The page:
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  Roof-Mounted Antenna Tilt-Over Base Click individual photos for larger view.
               
 
This is a series of pictures detailing the construction of the Roof-mounted Antenna tilt-over base that I constructed to be able to drop the antenna safely for maintenance. I used 1/4" steel plates (4" x 8") and 1/4" angle iron (and a lot of welding!) The nuts/bolts are all stainless for long term durability. The winch assembly comes off when I'm not using it. I built the whole system for less than $100 total (the most expensive component was the winch which I got from Harbor Freight Tools).  
 
               
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  This shows the 2 halves of the lower mounting bracket. The left plate is the one that mounts to the mast and the right plate is the 'tilt-over' plate that holds the antenna mast (you can see the bottom side of the 'foot' that the mast rests on).   This shows the outside of the top capture plates. Notice that the mounting holes for the u-clamps are offset such that they don't interfere when the two plates are engaged together.   This shows the inside of the two top capture plates. Lots of welding here!   A view of the two top capture plates nested within each other. Nesting is locked by placing bolts through the top holes located in the angle iron brackets.
               
  ant1_05   ant1_06   ant1_07   ant1_08
  This view shows the bottom set of brackets nested together showing the 'foot' that the tilt-over mast will rest on.   This shows the weather covers I made to slide over the top of the bracket sets when the antenna system is upright and fixed in place.   A view of the insides of the covers showing the rubber feet shock mounts to keep them from rattling in the wind.   A view of the bottom tilt-over assembly with the hinge bolts / washers / nylock nuts installed. You can also see the 'lubraplate' grease used on the surface of the washer to help minimize binding.
               
  ant1_09   ant1_10   ant1_11   ant1_12
  Bottom plate assembly showing the rubberized plastic cover on the support foot (where the tilt-over mast will rest).   Top view of the tilt-over assembly before the u-clamps are added.   A view from the tilt side of the tilt-over plate and the covered foot.   Tilt-over plate with the v-blocks / u-clamps installed.
               
  ant1_13   ant1_14   ant1_15   ant1_16
  Tilt-over back side plate with the v-blocks / u-clamps installed.   Side view of the completed lower tilt-over bracket assembly.   View of both bracket assemblies completed and ready for installation. Right one is the lower assembly and the left one is the upper bracket showing the capture bolts in the top holes installed.   A top view of both the finished bracket assemblies. The capture bolts are very obvious here for the top assembly.
               
  ant1_17   ant1_18   ant1_19   ant1_20
  A completed vew of the entire assembly that include the rain / weather covers installed.   Left side view of the installed tilt-over base bracket in the vertical position.   Right side view of the installed tilt-over base bracket in the vertical position.   Direct side view of the lower tilt-over base plate assembly. Notice there is no need to populate the upper bolt hole positions.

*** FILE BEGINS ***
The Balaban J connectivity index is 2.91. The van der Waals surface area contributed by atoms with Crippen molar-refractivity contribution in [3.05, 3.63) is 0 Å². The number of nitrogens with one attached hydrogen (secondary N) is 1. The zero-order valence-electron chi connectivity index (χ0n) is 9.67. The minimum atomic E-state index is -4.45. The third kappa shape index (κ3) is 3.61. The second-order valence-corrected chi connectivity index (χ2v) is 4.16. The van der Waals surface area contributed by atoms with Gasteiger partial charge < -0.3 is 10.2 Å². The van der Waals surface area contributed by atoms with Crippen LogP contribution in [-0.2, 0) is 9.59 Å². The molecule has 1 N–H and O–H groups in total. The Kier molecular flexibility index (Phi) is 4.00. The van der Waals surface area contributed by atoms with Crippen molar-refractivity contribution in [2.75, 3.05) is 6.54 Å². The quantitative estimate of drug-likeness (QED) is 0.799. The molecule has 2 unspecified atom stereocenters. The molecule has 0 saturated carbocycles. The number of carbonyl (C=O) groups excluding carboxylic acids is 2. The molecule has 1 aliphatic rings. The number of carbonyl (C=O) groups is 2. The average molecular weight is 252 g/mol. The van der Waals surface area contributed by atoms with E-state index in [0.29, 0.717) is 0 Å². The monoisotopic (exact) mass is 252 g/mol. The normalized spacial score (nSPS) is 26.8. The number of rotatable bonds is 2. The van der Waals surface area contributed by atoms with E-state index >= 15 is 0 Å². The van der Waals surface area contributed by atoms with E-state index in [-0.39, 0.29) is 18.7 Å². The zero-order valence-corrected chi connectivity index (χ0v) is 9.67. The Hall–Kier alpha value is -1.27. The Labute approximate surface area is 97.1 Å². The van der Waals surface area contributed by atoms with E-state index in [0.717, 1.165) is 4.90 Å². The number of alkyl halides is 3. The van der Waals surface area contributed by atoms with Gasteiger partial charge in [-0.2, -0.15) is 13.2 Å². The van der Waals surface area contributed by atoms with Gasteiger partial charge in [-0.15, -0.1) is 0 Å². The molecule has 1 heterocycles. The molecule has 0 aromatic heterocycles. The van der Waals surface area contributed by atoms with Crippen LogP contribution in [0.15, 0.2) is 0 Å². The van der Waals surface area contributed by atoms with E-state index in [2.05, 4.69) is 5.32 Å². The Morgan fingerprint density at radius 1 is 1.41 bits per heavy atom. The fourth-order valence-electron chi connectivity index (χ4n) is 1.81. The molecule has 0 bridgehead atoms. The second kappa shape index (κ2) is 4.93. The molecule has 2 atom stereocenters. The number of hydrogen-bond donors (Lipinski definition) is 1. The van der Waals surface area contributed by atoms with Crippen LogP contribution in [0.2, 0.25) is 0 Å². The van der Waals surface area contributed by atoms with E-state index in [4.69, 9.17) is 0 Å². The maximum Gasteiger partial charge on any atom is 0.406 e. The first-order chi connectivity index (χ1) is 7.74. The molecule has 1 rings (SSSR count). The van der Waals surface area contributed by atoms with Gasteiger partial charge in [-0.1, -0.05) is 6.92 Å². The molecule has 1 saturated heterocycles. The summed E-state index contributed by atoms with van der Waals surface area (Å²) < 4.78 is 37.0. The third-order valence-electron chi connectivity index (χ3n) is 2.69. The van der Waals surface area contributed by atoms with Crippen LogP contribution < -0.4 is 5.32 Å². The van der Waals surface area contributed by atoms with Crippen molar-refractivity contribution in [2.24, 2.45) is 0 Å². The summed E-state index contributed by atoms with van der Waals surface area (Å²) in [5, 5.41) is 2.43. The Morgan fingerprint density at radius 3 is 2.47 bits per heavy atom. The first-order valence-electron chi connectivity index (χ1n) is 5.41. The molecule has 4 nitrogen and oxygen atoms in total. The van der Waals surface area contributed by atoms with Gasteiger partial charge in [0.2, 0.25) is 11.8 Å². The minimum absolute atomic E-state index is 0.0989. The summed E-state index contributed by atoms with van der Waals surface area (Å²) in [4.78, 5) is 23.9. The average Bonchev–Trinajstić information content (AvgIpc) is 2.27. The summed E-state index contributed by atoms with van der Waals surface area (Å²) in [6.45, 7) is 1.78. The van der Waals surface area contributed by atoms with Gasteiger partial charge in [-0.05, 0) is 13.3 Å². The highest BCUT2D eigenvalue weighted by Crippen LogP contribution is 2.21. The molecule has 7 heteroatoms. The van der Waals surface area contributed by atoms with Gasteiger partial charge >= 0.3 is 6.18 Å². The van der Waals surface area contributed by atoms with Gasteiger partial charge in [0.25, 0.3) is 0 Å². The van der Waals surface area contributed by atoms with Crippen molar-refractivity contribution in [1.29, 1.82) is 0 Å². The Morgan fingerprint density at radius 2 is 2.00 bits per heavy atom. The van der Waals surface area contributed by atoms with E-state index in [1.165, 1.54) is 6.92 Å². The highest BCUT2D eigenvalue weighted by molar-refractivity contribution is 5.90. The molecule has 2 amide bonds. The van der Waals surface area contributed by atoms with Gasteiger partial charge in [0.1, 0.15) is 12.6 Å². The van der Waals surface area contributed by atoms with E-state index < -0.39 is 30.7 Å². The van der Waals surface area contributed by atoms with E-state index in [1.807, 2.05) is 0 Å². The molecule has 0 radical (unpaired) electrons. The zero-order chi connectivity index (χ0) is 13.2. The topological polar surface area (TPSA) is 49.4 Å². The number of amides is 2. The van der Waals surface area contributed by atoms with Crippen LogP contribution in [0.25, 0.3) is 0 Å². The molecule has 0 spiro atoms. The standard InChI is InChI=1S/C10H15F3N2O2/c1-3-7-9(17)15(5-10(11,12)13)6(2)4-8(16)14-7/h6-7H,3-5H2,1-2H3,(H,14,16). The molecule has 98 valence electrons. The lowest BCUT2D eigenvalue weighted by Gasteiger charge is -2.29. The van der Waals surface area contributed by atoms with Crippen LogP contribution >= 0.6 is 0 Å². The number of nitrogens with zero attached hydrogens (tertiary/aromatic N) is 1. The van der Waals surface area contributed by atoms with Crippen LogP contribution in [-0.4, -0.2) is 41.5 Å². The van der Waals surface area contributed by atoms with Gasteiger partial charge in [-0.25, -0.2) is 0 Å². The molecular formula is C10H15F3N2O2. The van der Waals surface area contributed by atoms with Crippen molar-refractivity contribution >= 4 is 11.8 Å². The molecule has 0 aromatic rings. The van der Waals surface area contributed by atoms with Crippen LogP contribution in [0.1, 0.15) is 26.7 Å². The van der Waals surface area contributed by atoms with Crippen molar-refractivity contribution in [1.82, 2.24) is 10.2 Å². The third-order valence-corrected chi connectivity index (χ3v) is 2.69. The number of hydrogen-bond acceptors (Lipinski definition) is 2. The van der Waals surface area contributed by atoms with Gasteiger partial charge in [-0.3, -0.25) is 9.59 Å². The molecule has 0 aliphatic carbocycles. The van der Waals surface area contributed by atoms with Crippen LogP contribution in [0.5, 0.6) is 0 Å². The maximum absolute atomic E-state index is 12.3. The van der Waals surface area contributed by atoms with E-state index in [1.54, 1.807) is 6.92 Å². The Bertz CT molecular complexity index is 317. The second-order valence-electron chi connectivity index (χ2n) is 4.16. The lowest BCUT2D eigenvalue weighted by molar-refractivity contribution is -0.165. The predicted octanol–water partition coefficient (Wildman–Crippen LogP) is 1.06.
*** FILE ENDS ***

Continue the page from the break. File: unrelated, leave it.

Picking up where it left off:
ant1_21   ant1_22   ant1_23   ant1_24
  A view ot the top capture plates in the engaged position (with the 2 bolts installed to lock the two plates together).   Side view of the engaged upper capture plate assembly. Notice there is no need to populate the lower bolt holes (the mast would shear off before the bolts sheared due to wind loading).   A view looking down thru the centers of both the mounting bracket assemblies. The upper capture bolts were not tightened yet (they are tightened to be just snug so as to not allow the upper bracket assembly to rattle in a wind storm [drives the XYL crazy...]).   A closer view of the engaged upper capture plates.
               
  ant1_25   ant1_26   ant1_27   ant1_28
  A view of the base tilted over (without the winch in this picture - the antenna is light enough and very easy to handle so as to not need the winch assembly to drop the antenna).   Closer view of the lower tilt-over plate in the open position. Notice the ground wire connection on the lower left U-bolt on the tilt-over plate side of the assembly. This insures that the tiltover mast is grounded no matter what the conductivity of the bolts is to any of the mounting plates.   View of the opened upper capture plate on the fixed vertical mast.   View of the mating capture plate in the down position.
               
  ant1_29   ant1_30   ant1_31   ant1_32
  Complete mounting system locked in place and almost ready to go...   Complete tilt-over mounting system with the rain / weather covers installed.   Tilt-over base with the winch system installed and letting the antenna down.   Closer view of the winch assembly. The version I use now utilizes an electric winch as it's much faster to let the antenna down!
               
  ant1_33   ant1_34
  Upper pulley bracket for the winch assembly. I welded a smaller diameter piece of pipe that slides into the vertical mast and is held in place (and proper orientation) by the screw just below the assembly.   This is the clamp on bracket that is installed to lower the mast. Very simple but effective.
       
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